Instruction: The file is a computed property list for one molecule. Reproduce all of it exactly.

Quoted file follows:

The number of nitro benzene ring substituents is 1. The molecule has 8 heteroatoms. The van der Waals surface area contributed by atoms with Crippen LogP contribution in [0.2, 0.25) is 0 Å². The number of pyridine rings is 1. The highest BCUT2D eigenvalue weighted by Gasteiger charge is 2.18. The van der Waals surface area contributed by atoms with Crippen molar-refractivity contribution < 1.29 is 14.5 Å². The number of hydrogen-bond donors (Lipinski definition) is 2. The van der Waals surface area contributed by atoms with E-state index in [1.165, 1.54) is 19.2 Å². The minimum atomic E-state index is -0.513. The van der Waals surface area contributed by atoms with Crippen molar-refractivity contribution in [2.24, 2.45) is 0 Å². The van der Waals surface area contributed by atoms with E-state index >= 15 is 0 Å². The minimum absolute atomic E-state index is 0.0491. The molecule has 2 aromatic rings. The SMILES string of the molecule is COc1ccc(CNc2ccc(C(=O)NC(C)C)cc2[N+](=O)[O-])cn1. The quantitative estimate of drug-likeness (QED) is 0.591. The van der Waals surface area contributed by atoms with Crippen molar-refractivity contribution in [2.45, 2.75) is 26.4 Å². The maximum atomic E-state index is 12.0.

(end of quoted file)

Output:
The number of nitro benzene ring substituents is 1. The molecule has 8 heteroatoms. The van der Waals surface area contributed by atoms with Crippen LogP contribution in [0.2, 0.25) is 0 Å². The number of pyridine rings is 1. The highest BCUT2D eigenvalue weighted by Gasteiger charge is 2.18. The van der Waals surface area contributed by atoms with Crippen molar-refractivity contribution < 1.29 is 14.5 Å². The number of hydrogen-bond donors (Lipinski definition) is 2. The van der Waals surface area contributed by atoms with E-state index in [1.165, 1.54) is 19.2 Å². The minimum atomic E-state index is -0.513. The van der Waals surface area contributed by atoms with Crippen molar-refractivity contribution in [2.24, 2.45) is 0 Å². The van der Waals surface area contributed by atoms with E-state index >= 15 is 0 Å². The minimum absolute atomic E-state index is 0.0491. The molecule has 2 aromatic rings. The SMILES string of the molecule is COc1ccc(CNc2ccc(C(=O)NC(C)C)cc2[N+](=O)[O-])cn1. The quantitative estimate of drug-likeness (QED) is 0.591. The van der Waals surface area contributed by atoms with Crippen molar-refractivity contribution in [2.45, 2.75) is 26.4 Å². The maximum atomic E-state index is 12.0.